Businesses now only have a couple of years left to prepare themselves for the introduction of quarterly online tax reporting, under the Government’s Making Tax Digital plans.
While this may seem like a distant way off, in reality businesses will have to completely adapt their practices and procedures for recording financial information and incorporate suitable online accountancy software into their operations.
The Government believes that the initial cost of implementing this into British businesses will be around £1 billion, but the Institute for Chartered Accountants in England and Wales has suggested the figure could be nearer to £3 billion and could rise again to £7 billion, depending on what is required further down the line.
The changes will also create a significant administrative burden for businesses and will create additional compliance requirements.
But what happens if a business fails to submit their quarterly report on time?
The Government has said that businesses will have 12 months after their quarterly reporting requirements begin to get their affairs in order and ensure the necessary procedures and software are in place.
The Government is currently consulting on three possible options when it comes to penalising businesses that fail to comply after this date.
Under this proposal a business would receive a point each time they failed to provide a submission on time.
Once they reach a certain number of points the business would receive a penalty. According to the consultation businesses are likely to be allowed three non-compliance incidents before a penalty is applied.
Once a penalty is issued the business must meet future reporting deadlines over a ‘sustained period’ before their slate is cleared and they can start anew without accumulative penalties.
HM Revenue & Customs (HMRC) proposes that the period of good compliance required to reset the points total to zero would vary.
In its consultation guidance the Revenue states: “If we reduced the requirement for customers with annual obligations too they would only need to provide one submission on time.
“One submission received on time does not amount to the development of a good habit. Accordingly, we consider it appropriate to retain the requirement of 24 months of sustained good compliance (now expressed as two submissions) for customers making one submission a year.”
It adds: “Points are designed to ensure that isolated failures do not attract a penalty. But where the desired improvement in filing takes place, resetting points to zero rewards that improvement and encourages the establishment of a firm habit of providing submissions on time.”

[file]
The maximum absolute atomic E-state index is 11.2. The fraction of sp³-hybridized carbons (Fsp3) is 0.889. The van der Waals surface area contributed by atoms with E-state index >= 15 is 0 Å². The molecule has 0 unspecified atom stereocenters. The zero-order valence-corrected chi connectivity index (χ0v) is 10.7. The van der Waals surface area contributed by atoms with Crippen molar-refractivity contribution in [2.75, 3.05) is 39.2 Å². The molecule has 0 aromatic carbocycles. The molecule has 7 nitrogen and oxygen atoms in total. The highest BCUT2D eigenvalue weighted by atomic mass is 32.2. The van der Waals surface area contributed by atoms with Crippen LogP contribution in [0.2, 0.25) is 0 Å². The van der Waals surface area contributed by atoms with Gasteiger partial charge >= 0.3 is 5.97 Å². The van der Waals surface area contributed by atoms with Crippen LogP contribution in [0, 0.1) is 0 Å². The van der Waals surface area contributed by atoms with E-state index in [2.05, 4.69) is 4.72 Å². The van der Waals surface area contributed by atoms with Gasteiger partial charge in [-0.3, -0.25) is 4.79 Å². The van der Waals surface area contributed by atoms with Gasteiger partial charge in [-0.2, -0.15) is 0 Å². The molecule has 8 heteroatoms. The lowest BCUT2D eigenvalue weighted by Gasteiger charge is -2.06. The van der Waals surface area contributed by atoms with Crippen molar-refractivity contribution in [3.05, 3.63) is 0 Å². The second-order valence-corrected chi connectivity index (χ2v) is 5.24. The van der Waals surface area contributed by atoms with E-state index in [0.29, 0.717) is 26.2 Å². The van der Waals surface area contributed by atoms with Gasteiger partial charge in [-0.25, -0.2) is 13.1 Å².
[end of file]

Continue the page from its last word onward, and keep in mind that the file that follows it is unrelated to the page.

Annual HMRC review of compliance
This option would see HMRC carry out an automated review of the business’ compliance with submission obligations once a year on a ‘tax-by-tax’ basis.
During this set period there would be no initial penalty for the first failure, however additional defaults would see a penalty charged at the time of the annual review, which would be based upon the level of a business’ non-compliance.
Penalties would therefore be based on the customer’s history of compliance with their submission obligations, allowing multiple failures to be incorporated into a single penalty. This could mean that the penalty might be charged much later, some time after an individual’s failure.
Under this system, businesses would be notified of their failure to comply once it is identified by HMRC and given time to fix it before a penalty is issued.
The penalty would only apply for failure to report quarterly, and not for the annual return which will be treated differently.
The third option would see a suspended penalty whereby HMRC would not charge a penalty immediately on the first failure; instead it would be temporarily delayed on condition that the business provides the outstanding submission within a specified time following a notification.
The consultation hints that taxpayers would have two late submissions before a fine kicks in. It also suggests that the suspension could be applied on more than one occasion but “it is not the Government’s intention to encourage taxpayers to establish a pattern of repeatedly providing submissions late, so the number of occasions on which a penalty would be suspended would need to be limited.”
Each of these penalty options will be applied where a taxpayer has failed to meet their reporting obligations and does not have a reasonable excuse for doing so. Taxpayers will still have the right of appeal against all penalties and the recording of failures that do not, immediately, give rise to a penalty.
There are currently no indications of the size of the penalties likely to be applied within the consultation document, but under certain options, it may be that they are applied more frequently.
The 24-page consultation, Making Tax Digital: sanctions for late submission and late payment will remain open for comments until 11 June.
Milsted Langdon’s specialists can assess the most appropriate way for you to implement MTD in line with HMRC guidance, as well as offering a full range of business tax planning and administration services.
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